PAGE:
Extending the Product Life Cycle; The Evolving Product Claim

Mike HardmanMarketing0 Comments

Surely we’ve all seen the Cialis commercial where two people are in a bathtub looking out at the sunset, hoping that the male won’t suffer from erectile dysfunction (ED). Then the ad calls out that the product can help manage benign prostatic hyperplasia (PBH).

This got me thinking about product claims.

When consumers compare products, what are they comparing? They’re comparing a product’s claim, right? So it should follow then that making claims is the first step in defining how well a product not only meets the needs of a consumer but also — and maybe more importantly — creates a preference. What I find particularly interesting is how products, like Cialis, find new claims to help extend the life of their products.

If our product is amazing, we need to be able to prove that. Using these claims can be a powerful part of our marketing strategy. A sound marketing strategy, therefore, seeks out reliable sources and proof to substantiate its claims. We do this through product trials. If the product performs, we’re on our way to sustainable results through consumption. At least initially.

But how do we sustain this preference?

For Cialis, a new treatment brings new potential. For other products, the claims may actually evolve. For example, the claims made by Quaker Oats have evolved as our interest in health has grown: from a product that is “more nourishing than wheat-based products or meat” to Wilford Brimley assuring us that eating Quaker Oats is “the right thing to do” to today’s claim that Quaker Oats “helps remove cholesterol.” All for a product that started out claiming that its difference was the fact that it was “rolled.”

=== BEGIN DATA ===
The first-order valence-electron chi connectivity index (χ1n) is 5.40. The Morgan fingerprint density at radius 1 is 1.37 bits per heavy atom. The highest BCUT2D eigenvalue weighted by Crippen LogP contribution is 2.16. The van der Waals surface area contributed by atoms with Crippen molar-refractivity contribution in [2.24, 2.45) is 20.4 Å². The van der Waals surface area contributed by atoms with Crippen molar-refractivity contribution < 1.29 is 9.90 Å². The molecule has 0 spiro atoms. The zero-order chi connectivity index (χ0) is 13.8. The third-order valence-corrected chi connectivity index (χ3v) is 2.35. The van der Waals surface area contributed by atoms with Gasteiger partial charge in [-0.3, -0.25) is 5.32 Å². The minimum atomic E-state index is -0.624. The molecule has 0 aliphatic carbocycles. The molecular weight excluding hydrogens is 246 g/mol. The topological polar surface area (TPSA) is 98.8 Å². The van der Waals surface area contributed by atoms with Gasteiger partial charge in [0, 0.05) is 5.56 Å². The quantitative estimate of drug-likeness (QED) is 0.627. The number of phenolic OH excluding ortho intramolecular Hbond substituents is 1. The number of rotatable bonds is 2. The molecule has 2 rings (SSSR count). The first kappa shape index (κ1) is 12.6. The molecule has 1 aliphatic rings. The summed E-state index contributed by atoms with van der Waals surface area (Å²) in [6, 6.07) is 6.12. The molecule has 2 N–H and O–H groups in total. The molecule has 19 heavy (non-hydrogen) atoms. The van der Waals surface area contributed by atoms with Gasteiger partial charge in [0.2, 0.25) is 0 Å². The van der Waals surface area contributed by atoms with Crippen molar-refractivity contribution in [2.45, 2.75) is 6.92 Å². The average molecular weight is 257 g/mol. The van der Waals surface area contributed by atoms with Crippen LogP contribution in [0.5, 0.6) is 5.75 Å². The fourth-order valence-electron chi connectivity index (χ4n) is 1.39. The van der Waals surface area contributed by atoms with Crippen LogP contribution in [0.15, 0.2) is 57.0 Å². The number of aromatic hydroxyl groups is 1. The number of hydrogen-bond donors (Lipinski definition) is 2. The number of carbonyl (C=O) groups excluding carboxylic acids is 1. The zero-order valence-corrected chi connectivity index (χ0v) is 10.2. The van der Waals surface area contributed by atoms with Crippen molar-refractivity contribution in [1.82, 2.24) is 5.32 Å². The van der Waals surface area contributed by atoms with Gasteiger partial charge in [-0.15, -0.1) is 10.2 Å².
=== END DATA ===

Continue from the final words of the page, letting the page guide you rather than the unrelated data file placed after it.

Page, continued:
Both of these examples show how powerful claims can be in extending the life of the product – and how important claims are in meeting the needs of their consumer.

So ask yourself

  • What claims can I make about my product?
  • Do they resonate with my consumer?
  • Do they differentiate my product from competitive products?
  • Can I make additional (or new claims) that will extend the life of my product with the consumer who buys it?

As marketers, we often think we have to innovate our way into growth. But the answer may be right in front of you: finding new — or evolving older — product claims to make to make the sales you need to keep your product alive.

We can help. Contact me today!

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